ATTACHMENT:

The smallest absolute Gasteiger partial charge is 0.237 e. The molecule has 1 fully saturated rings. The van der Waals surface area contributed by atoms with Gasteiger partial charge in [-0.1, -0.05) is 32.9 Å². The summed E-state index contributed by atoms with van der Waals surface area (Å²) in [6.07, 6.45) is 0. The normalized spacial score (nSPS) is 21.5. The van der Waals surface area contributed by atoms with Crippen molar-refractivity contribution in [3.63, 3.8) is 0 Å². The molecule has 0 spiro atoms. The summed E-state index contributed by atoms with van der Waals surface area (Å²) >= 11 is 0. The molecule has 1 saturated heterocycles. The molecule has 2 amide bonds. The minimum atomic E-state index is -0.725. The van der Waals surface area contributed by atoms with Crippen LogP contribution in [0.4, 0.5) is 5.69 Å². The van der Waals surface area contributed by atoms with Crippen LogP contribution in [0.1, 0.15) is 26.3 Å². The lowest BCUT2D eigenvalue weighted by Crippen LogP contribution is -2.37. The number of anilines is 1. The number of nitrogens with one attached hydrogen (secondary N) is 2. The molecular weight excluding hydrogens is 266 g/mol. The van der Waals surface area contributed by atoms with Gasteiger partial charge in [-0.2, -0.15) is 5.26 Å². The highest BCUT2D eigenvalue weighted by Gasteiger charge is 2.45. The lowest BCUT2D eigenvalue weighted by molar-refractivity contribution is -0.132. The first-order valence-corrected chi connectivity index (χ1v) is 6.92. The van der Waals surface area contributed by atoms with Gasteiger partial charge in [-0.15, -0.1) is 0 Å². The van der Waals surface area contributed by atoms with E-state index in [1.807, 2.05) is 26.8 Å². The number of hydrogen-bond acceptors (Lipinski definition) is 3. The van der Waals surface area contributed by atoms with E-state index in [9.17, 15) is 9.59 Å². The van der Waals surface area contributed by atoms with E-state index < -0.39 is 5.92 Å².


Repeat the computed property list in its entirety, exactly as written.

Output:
The smallest absolute Gasteiger partial charge is 0.237 e. The molecule has 1 fully saturated rings. The van der Waals surface area contributed by atoms with Gasteiger partial charge in [-0.1, -0.05) is 32.9 Å². The summed E-state index contributed by atoms with van der Waals surface area (Å²) in [6.07, 6.45) is 0. The normalized spacial score (nSPS) is 21.5. The van der Waals surface area contributed by atoms with Crippen molar-refractivity contribution in [3.63, 3.8) is 0 Å². The molecule has 0 spiro atoms. The summed E-state index contributed by atoms with van der Waals surface area (Å²) >= 11 is 0. The molecule has 1 saturated heterocycles. The molecule has 2 amide bonds. The minimum atomic E-state index is -0.725. The van der Waals surface area contributed by atoms with Crippen LogP contribution in [0.4, 0.5) is 5.69 Å². The van der Waals surface area contributed by atoms with Crippen LogP contribution in [0.1, 0.15) is 26.3 Å². The lowest BCUT2D eigenvalue weighted by Crippen LogP contribution is -2.37. The number of anilines is 1. The number of nitrogens with one attached hydrogen (secondary N) is 2. The molecular weight excluding hydrogens is 266 g/mol. The van der Waals surface area contributed by atoms with Gasteiger partial charge in [-0.2, -0.15) is 5.26 Å². The highest BCUT2D eigenvalue weighted by Gasteiger charge is 2.45. The lowest BCUT2D eigenvalue weighted by molar-refractivity contribution is -0.132. The first-order valence-corrected chi connectivity index (χ1v) is 6.92. The van der Waals surface area contributed by atoms with Gasteiger partial charge in [-0.15, -0.1) is 0 Å². The van der Waals surface area contributed by atoms with E-state index in [1.807, 2.05) is 26.8 Å². The number of hydrogen-bond acceptors (Lipinski definition) is 3. The van der Waals surface area contributed by atoms with E-state index in [9.17, 15) is 9.59 Å². The van der Waals surface area contributed by atoms with E-state index < -0.39 is 5.92 Å².